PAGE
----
'Enormous' Sunspot Aimed at Earth, May Unleash Powerful Solar Flare Upon Our Planet

CC0 / Pixabay / Sun
Sun - Sputnik International, 1920, 21.06.2022
The already large sunspot had apparently doubled in size in only 24 hours between Sunday and Monday.
A large solar flare may strike Earth soon as a massive sunspot has been detected last weekend.
According to spaceweather.com, the sunspot in question, designated AR3038, appeared “big” on Sunday, but became truly “enormous” by Monday, “having doubled in size” in 24 hours.
“AR3038 has an unstable 'beta-gamma' magnetic field that harbors energy for M-class solar flares, and it is directly facing Earth,” the website notes.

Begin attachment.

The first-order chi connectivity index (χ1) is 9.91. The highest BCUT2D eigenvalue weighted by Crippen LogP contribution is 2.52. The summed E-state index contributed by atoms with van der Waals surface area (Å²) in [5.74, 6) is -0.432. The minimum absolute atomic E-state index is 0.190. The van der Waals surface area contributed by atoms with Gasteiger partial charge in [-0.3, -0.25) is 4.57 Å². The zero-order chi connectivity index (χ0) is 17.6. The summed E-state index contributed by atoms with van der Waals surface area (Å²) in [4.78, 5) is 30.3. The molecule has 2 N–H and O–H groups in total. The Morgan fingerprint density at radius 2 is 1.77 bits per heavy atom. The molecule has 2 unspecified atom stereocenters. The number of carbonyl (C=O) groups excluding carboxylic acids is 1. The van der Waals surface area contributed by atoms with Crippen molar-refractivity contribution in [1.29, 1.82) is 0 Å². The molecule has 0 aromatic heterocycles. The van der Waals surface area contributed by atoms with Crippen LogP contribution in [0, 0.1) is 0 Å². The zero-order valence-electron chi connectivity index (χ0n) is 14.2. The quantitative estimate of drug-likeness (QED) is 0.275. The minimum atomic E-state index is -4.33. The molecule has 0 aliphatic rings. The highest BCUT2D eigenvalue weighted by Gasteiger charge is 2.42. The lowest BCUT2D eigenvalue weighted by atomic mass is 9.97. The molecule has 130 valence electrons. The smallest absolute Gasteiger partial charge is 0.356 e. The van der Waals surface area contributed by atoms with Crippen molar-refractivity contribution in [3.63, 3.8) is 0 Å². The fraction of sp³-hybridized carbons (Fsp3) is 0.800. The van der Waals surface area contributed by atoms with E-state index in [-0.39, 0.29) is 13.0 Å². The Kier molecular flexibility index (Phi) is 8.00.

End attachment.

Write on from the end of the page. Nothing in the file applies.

As New York Post points out, however, while the M-class solar flare is the second-strongest type of such events, it would likely result only in a short radio blackout.
The Sun popped off an M-Class (moderate level) flare on Sept. 25, 2011 that sent a plume of plasma out above the Sun, but a good portion of it appeared to fall back towards the active region that launched it - Sputnik International, 1920, 07.04.2022
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“Solar flares can temporarily alter the upper atmosphere creating disruptions with signal transmission from, say, a GPS satellite to Earth causing it to be off by many yards,” NASA explained back in 2013, pointing out that the “explosive heat of a solar flare can't make it all the way to our globe”.
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